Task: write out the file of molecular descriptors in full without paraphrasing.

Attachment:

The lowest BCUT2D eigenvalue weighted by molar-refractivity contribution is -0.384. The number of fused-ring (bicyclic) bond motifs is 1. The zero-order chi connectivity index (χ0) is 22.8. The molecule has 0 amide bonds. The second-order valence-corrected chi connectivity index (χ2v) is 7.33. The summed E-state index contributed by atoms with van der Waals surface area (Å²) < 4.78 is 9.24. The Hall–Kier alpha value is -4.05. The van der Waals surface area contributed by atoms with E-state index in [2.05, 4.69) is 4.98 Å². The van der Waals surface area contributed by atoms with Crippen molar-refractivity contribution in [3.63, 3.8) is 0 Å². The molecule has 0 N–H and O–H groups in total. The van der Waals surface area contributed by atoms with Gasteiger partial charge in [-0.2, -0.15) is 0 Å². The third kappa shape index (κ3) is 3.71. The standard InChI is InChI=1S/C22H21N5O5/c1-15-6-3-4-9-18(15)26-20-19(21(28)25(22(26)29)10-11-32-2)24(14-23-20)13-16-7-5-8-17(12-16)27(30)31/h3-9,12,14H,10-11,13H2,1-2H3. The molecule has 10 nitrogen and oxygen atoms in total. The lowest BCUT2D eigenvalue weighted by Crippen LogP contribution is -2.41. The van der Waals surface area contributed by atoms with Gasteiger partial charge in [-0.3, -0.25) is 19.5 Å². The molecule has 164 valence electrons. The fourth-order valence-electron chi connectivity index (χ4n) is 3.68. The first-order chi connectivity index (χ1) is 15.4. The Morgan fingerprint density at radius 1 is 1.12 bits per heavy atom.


The lowest BCUT2D eigenvalue weighted by molar-refractivity contribution is -0.384. The number of fused-ring (bicyclic) bond motifs is 1. The zero-order chi connectivity index (χ0) is 22.8. The molecule has 0 amide bonds. The second-order valence-corrected chi connectivity index (χ2v) is 7.33. The summed E-state index contributed by atoms with van der Waals surface area (Å²) < 4.78 is 9.24. The Hall–Kier alpha value is -4.05. The van der Waals surface area contributed by atoms with E-state index in [2.05, 4.69) is 4.98 Å². The van der Waals surface area contributed by atoms with Crippen molar-refractivity contribution in [3.63, 3.8) is 0 Å². The molecule has 0 N–H and O–H groups in total. The van der Waals surface area contributed by atoms with Gasteiger partial charge in [-0.2, -0.15) is 0 Å². The third kappa shape index (κ3) is 3.71. The standard InChI is InChI=1S/C22H21N5O5/c1-15-6-3-4-9-18(15)26-20-19(21(28)25(22(26)29)10-11-32-2)24(14-23-20)13-16-7-5-8-17(12-16)27(30)31/h3-9,12,14H,10-11,13H2,1-2H3. The molecule has 10 nitrogen and oxygen atoms in total. The lowest BCUT2D eigenvalue weighted by Crippen LogP contribution is -2.41. The van der Waals surface area contributed by atoms with Gasteiger partial charge in [-0.3, -0.25) is 19.5 Å². The molecule has 164 valence electrons. The fourth-order valence-electron chi connectivity index (χ4n) is 3.68. The first-order chi connectivity index (χ1) is 15.4. The Morgan fingerprint density at radius 1 is 1.12 bits per heavy atom.